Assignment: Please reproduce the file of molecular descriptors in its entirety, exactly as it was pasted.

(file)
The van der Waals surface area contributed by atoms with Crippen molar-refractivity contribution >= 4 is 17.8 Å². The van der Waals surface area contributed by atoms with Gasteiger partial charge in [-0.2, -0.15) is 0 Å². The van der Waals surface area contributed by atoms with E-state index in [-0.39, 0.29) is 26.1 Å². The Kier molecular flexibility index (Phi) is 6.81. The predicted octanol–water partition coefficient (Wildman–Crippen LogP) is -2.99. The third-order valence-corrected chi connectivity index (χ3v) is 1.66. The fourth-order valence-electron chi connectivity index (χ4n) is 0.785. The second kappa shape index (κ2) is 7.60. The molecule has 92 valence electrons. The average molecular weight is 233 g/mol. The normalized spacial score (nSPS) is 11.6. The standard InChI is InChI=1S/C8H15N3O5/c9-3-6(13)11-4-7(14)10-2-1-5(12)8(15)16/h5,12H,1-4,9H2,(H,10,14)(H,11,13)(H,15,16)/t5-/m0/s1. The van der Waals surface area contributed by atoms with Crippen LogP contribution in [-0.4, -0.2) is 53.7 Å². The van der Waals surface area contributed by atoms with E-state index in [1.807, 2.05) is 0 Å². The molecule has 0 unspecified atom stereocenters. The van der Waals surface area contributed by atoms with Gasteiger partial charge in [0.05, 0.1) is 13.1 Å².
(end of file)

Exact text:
The van der Waals surface area contributed by atoms with Crippen molar-refractivity contribution >= 4 is 17.8 Å². The van der Waals surface area contributed by atoms with Gasteiger partial charge in [-0.2, -0.15) is 0 Å². The van der Waals surface area contributed by atoms with E-state index in [-0.39, 0.29) is 26.1 Å². The Kier molecular flexibility index (Phi) is 6.81. The predicted octanol–water partition coefficient (Wildman–Crippen LogP) is -2.99. The third-order valence-corrected chi connectivity index (χ3v) is 1.66. The fourth-order valence-electron chi connectivity index (χ4n) is 0.785. The second kappa shape index (κ2) is 7.60. The molecule has 92 valence electrons. The average molecular weight is 233 g/mol. The normalized spacial score (nSPS) is 11.6. The standard InChI is InChI=1S/C8H15N3O5/c9-3-6(13)11-4-7(14)10-2-1-5(12)8(15)16/h5,12H,1-4,9H2,(H,10,14)(H,11,13)(H,15,16)/t5-/m0/s1. The van der Waals surface area contributed by atoms with Crippen LogP contribution in [-0.4, -0.2) is 53.7 Å². The van der Waals surface area contributed by atoms with E-state index in [1.807, 2.05) is 0 Å². The molecule has 0 unspecified atom stereocenters. The van der Waals surface area contributed by atoms with Gasteiger partial charge in [0.05, 0.1) is 13.1 Å².